We can well imagine that any farmer’s daughter “helping out” in the Warner household honestly believed herself to be the equal of Miss Susan Warner and would have been not only hurt but angry at the suggestion that she was not.

     Susan was fifteen in l837, a tall, too-slender, introverted girl, her health poor, largely because of constant study and lack of exercise. But to this time she had led the sheltered, cloistered existence of a convent bred novice. And she visibly shrank from romance and men except as they appeared in print. When a friend laughingly commented on the frequent visits of a gentleman to the house, she returned bitingly:         “I hope I shall never be reduced so low as to make my conversation about such things.”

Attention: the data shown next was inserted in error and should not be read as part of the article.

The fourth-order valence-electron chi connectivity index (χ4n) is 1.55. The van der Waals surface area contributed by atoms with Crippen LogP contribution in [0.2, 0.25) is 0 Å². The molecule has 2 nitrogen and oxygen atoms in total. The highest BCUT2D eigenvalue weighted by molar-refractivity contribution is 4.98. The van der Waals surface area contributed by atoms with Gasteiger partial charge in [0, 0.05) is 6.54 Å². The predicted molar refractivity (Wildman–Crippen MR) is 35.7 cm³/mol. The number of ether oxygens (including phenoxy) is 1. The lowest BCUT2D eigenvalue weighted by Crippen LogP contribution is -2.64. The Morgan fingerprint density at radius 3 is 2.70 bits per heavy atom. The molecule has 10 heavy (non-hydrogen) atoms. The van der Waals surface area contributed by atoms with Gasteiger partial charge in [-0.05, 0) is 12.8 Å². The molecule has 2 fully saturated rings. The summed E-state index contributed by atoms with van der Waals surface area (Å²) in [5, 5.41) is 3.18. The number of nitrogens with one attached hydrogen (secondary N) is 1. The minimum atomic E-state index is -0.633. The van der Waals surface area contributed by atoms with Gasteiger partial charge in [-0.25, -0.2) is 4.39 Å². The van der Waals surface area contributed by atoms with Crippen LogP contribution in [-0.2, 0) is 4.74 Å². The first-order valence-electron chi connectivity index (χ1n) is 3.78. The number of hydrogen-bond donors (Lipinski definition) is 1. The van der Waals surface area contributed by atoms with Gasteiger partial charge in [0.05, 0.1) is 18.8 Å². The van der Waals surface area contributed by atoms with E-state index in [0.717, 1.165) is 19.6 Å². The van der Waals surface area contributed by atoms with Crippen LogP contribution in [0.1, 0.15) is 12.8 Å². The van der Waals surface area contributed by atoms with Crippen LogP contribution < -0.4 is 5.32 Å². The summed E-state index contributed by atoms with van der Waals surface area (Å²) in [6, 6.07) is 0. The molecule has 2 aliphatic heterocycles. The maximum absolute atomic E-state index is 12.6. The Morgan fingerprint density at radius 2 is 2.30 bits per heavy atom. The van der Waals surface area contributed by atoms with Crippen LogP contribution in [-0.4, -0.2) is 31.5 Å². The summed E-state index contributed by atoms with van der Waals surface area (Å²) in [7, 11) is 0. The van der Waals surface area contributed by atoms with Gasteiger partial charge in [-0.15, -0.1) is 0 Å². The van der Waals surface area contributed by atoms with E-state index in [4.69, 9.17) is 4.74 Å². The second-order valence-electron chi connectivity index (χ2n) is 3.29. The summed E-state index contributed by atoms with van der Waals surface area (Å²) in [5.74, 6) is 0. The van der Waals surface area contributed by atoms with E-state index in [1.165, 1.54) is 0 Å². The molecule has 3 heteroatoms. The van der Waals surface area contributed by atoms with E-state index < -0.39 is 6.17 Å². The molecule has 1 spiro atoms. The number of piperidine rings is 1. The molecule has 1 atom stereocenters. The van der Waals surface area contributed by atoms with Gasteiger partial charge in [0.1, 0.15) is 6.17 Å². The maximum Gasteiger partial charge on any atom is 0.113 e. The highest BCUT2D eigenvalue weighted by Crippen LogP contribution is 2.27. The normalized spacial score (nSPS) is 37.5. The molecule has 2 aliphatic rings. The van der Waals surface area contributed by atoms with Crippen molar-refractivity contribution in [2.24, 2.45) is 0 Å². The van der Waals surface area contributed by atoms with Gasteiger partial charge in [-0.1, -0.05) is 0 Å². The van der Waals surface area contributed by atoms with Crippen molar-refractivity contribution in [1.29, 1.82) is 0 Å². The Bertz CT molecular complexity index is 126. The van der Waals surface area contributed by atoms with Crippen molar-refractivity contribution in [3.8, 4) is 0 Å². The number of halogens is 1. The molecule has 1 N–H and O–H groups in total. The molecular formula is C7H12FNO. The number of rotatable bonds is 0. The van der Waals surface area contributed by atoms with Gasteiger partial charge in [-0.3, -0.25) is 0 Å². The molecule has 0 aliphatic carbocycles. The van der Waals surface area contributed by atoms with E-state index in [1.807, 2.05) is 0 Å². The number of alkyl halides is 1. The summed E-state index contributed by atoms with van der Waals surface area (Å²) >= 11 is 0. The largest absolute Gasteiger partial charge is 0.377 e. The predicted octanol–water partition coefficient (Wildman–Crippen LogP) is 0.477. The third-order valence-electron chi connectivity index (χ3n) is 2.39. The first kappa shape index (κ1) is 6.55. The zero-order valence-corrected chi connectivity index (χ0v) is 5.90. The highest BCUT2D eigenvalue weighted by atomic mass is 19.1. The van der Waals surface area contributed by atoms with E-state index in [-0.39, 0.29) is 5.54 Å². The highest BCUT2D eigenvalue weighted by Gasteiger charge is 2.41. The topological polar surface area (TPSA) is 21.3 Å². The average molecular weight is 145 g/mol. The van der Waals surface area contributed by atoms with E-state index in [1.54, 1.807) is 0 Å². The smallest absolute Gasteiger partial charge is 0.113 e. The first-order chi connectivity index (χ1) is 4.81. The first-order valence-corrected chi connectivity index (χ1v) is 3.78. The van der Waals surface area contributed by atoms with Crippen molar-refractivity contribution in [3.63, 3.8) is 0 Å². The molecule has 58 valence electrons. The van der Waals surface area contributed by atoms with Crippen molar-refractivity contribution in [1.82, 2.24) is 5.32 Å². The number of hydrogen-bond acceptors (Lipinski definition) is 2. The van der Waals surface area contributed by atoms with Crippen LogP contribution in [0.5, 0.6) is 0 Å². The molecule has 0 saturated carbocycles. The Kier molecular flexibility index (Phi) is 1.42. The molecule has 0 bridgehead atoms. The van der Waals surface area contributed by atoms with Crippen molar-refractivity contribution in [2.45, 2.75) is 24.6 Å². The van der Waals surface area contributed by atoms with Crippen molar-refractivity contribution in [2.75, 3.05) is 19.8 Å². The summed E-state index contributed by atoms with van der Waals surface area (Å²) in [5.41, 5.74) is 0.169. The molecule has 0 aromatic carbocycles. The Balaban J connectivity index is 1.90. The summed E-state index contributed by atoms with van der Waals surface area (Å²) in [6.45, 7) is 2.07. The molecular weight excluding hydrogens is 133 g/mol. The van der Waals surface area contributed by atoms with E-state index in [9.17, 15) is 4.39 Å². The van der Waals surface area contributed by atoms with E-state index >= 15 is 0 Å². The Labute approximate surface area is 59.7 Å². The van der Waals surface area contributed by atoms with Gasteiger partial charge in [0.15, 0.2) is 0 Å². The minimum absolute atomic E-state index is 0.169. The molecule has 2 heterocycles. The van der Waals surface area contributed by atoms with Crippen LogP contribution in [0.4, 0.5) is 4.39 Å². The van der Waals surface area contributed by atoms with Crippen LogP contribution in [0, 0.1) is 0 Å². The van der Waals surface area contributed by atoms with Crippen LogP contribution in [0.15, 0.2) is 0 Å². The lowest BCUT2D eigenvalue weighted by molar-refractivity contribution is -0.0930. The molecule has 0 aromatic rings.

But it was in this year that their peaceful, happy life came to a sudden and dark end. Henry Warner to this date had prospered in the financial schemes being spun out of New York. No merchant, he had drifted along on the stream of rising income making a series of investments, eager to gather enough to retire and live as a scholarly country gentleman. His brother was now chaplain at West Point and, having visited there often, Henry took a fancy to the small island in the river, privately owned and within rowing distance of the Academy.

     He finally purchased Martlaer’s Rock (now Constitution Island) and drew up plans for making it into a fine estate. The old Pre-Revolutionary farm house was deemed too old-fashioned and crude to be the Warner home. But it was this same house which sheltered them after the crash.

     For 1837 was a panic year, and Henry Warner was not only wiped out but left with a vicious law suit and a mountain of debts, Beaten and unable to face the future in the city or attempt another start, he withdrew with his family to the island.